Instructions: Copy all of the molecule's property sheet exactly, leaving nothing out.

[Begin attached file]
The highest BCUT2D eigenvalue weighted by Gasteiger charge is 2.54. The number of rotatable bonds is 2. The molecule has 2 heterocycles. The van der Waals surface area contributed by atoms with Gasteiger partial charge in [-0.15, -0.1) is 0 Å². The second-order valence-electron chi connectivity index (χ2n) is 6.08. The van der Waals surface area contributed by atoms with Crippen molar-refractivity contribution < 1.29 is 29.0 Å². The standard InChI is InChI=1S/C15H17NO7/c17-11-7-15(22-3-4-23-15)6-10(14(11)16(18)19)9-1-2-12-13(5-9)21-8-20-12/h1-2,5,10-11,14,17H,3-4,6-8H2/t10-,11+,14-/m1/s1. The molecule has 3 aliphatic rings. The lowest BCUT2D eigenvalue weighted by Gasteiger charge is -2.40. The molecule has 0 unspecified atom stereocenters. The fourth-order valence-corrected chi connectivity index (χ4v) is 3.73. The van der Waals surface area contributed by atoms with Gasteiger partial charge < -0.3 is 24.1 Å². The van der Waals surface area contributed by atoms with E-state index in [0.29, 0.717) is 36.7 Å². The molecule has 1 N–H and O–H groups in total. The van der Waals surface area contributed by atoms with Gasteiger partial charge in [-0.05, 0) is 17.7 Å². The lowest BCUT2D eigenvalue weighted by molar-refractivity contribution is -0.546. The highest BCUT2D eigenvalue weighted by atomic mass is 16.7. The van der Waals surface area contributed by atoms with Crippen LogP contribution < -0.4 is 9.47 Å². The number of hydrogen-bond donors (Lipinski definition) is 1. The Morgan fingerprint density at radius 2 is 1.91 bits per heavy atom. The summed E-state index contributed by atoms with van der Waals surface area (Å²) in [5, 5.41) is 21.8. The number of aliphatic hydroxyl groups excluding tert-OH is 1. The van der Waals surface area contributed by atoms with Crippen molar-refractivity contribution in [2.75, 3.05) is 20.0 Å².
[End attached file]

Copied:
The highest BCUT2D eigenvalue weighted by Gasteiger charge is 2.54. The number of rotatable bonds is 2. The molecule has 2 heterocycles. The van der Waals surface area contributed by atoms with Gasteiger partial charge in [-0.15, -0.1) is 0 Å². The second-order valence-electron chi connectivity index (χ2n) is 6.08. The van der Waals surface area contributed by atoms with Crippen molar-refractivity contribution < 1.29 is 29.0 Å². The standard InChI is InChI=1S/C15H17NO7/c17-11-7-15(22-3-4-23-15)6-10(14(11)16(18)19)9-1-2-12-13(5-9)21-8-20-12/h1-2,5,10-11,14,17H,3-4,6-8H2/t10-,11+,14-/m1/s1. The molecule has 3 aliphatic rings. The lowest BCUT2D eigenvalue weighted by Gasteiger charge is -2.40. The molecule has 0 unspecified atom stereocenters. The fourth-order valence-corrected chi connectivity index (χ4v) is 3.73. The van der Waals surface area contributed by atoms with Gasteiger partial charge < -0.3 is 24.1 Å². The van der Waals surface area contributed by atoms with E-state index in [0.29, 0.717) is 36.7 Å². The molecule has 1 N–H and O–H groups in total. The van der Waals surface area contributed by atoms with Gasteiger partial charge in [-0.05, 0) is 17.7 Å². The lowest BCUT2D eigenvalue weighted by molar-refractivity contribution is -0.546. The highest BCUT2D eigenvalue weighted by atomic mass is 16.7. The van der Waals surface area contributed by atoms with Crippen LogP contribution < -0.4 is 9.47 Å². The number of hydrogen-bond donors (Lipinski definition) is 1. The Morgan fingerprint density at radius 2 is 1.91 bits per heavy atom. The summed E-state index contributed by atoms with van der Waals surface area (Å²) in [5, 5.41) is 21.8. The number of aliphatic hydroxyl groups excluding tert-OH is 1. The van der Waals surface area contributed by atoms with Crippen molar-refractivity contribution in [2.75, 3.05) is 20.0 Å².